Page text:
Hiking in nature
for mental health.

Would you take a prescription of Nature For Mental Health?
If you are a world traveller and had an opportunity to visit less urbanized areas of the world, perhaps Himalayas or countryside of Northern Japan among others, you couldn’t help but notice how lively and happy people appeared to be there.

Well there’s a study conducted at Stanford University which conclusions may prescribe exposure to nature for mental health.

The results of this study announced by Proceedings of the National Academy of Science point out findings that people who hiked for 90 minutes in a natural area, compared to participants who walked in a high-traffic city area, displayed a diminished activity in a region of the brain that signals  presence of depression.

As the world population of city dwellers hit the half mark, city and urban planners become increasingly concerned with inclusions of “nature” zones in their visions. As urbanization and severance of direct ties to nature grows rampantly worldwide, so do mental disorders like anxiety and depression. Those who born and raised in the city have a 50 percent higher risk of experiencing schizophrenia.


People in the cities show 20 percent higher risk for anxiety and a 40 percent increased risks for other mood disorders than those living in the rural settings. Combination of these statistics with the estimate that within few decades the segment of city population will reach over 70 present, gives a serious consideration.

"These results suggest that accessible natural areas may be vital for mental health in our rapidly urbanizing world," said co-author Gretchen Daily, the Bing Professor in Environmental Science and a senior fellow at the Stanford Woods Institute for the Environment. "Our findings can help inform the growing movement worldwide to make cities more livable, and to make nature more accessible to all who live in them."

This looming projection and data on urban population mental health led researchers to ask whether a tangible connection could be established to support a conjecture of benefit from exposure to nature for mental health.

This looming projection and data on urban population mental health led researchers to ask whether a tangible connection could be established to support a conjecture that there could be direct benefit from spending time in nature.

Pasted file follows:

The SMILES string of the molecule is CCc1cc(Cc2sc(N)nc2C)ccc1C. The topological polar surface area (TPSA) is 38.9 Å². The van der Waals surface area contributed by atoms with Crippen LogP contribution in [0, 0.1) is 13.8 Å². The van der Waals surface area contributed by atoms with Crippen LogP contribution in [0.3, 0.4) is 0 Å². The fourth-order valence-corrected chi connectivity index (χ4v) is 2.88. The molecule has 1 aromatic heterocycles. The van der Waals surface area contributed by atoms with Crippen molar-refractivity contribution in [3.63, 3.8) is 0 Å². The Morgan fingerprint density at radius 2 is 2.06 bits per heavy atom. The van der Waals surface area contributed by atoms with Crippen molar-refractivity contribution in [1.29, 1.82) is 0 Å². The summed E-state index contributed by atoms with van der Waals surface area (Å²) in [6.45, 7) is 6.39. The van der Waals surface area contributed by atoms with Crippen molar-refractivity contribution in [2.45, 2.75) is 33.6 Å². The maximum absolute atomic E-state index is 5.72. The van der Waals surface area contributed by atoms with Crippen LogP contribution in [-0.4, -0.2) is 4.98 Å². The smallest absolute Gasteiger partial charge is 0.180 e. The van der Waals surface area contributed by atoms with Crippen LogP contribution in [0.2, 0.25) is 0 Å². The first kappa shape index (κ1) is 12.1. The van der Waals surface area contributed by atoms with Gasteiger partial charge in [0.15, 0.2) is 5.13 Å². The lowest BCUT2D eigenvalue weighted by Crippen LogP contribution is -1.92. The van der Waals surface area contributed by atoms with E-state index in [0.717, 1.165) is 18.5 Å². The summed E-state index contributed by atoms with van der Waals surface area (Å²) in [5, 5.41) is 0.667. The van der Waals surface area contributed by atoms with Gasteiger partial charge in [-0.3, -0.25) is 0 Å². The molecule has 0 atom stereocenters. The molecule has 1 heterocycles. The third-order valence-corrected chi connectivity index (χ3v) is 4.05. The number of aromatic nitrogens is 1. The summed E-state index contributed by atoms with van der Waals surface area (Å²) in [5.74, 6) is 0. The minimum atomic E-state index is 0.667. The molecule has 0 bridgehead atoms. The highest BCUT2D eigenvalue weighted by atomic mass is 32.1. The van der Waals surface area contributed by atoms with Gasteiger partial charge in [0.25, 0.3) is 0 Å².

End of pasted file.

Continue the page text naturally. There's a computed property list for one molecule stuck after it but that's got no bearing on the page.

In the study, two groups of participants hiked for 90 minutes, one in a natural setting interspersed with grown oak trees and shrubs, the other walked along the busy four-lane urban thoroughfare.

Prior and after, participants were measured for heart and respiration rates and were asked to fill out questionnaires. Also researchers conducted brain scans.

Researchers found very little variation in physiological outcomes, but detected distinct changes in the brain. Neural activity in the subgenus prefrontal cortex, a brain region activated during repetitive thinking focused on negative emotions — rumination or commonly called negative self-talk - decreased among those who hiked along the natural environment versus those who did in urban setting. 

"This finding is exciting because it demonstrates the impact of nature experience on an aspect of emotion regulation – something that may help explain how nature makes us feel better," said lead author Gregory Bratman, a graduate student in Stanford's Emmett Interdisciplinary Program in Environment and Resources, the Stanford Psychophysiology Lab and the Center for Conservation Biology.

The studies are part of a growing body of research exploring the connection between nature and human well-being.

Now we have an empirical proof of benefits for being in nature for mental health, that balanced mind that contemplative yogis and sages sought after through first-hand experience of going alone in wilderness.

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